In the end, however, it's impossible to come to any final conclusions about Frank's truthfulness. The difficulty is evident in the contrast between two different recent statements about the book. In a carefully-crafted statement in the August edition of the newsletter of the Francis Schaeffer Foundation, Udo Middleman notes that he (and presumably Debbie, Frank's sister) enjoyed Franks book, noting that "[a]s a memoir of an imperfect childhood, it has a personal perspective and will forever be incomplete" and is "very honest, touching, at times funny, and always passionate." (Note that he didn't say it was true or that he agreed with it!) On the other hand, Os Guinness, who lived with the Schaeffers for five years in the late 1960s, calls what Frank has written a "tissue of falseness, distortion, and unchecked allegations," and notes that "Francis Schaeffer had his flaws, and he certainly had his enemies. But no one has done more damage to Schaeffer's reputation, and to the things for which he stood and fought, than his own son whom he adored." Frank accentuates the imperfections of his family life, giving you an overall negative impression of the family and ministry, when in actuality, his perspective is an inverted one, quite in contrast to what most who knew the Schaeffers would say.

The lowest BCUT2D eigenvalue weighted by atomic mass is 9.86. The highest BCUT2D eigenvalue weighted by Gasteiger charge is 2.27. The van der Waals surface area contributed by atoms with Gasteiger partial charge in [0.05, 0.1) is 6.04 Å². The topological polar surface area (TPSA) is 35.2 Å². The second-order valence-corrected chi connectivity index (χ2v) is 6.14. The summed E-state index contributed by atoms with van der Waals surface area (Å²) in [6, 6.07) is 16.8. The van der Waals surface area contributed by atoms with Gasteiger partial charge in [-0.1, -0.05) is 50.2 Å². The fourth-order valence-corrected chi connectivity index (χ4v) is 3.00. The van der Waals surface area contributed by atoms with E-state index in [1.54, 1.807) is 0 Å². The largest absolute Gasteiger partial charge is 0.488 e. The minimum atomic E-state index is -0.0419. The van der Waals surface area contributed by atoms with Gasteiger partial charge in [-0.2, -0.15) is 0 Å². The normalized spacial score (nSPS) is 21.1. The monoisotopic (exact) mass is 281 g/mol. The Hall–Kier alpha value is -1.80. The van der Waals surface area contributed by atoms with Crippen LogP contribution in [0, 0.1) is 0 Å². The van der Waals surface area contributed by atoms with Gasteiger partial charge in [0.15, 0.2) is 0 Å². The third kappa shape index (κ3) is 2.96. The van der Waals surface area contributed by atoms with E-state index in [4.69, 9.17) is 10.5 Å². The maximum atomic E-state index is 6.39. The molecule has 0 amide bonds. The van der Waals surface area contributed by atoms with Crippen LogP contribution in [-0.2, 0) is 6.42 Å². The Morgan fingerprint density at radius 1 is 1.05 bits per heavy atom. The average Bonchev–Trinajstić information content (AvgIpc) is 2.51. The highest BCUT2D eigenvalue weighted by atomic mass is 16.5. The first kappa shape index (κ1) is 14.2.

In the end, of course, this imperfect memoir will not dissuade anyone who knew and loved the Schaeffers from continuing in their admiration of them. It may even serve as a helpful reminder of their humanity, if we even need it, and further endear them to us. I know it only strengthened my admiration for them. Frank himself, even if bitter at times, cannot help but love and admire his parents, and he cannot escape their impact on him. In the end, the real story is more about Frank Schaeffer's lifelong struggle with God than about his parents and L'Abri. That story is not yet over.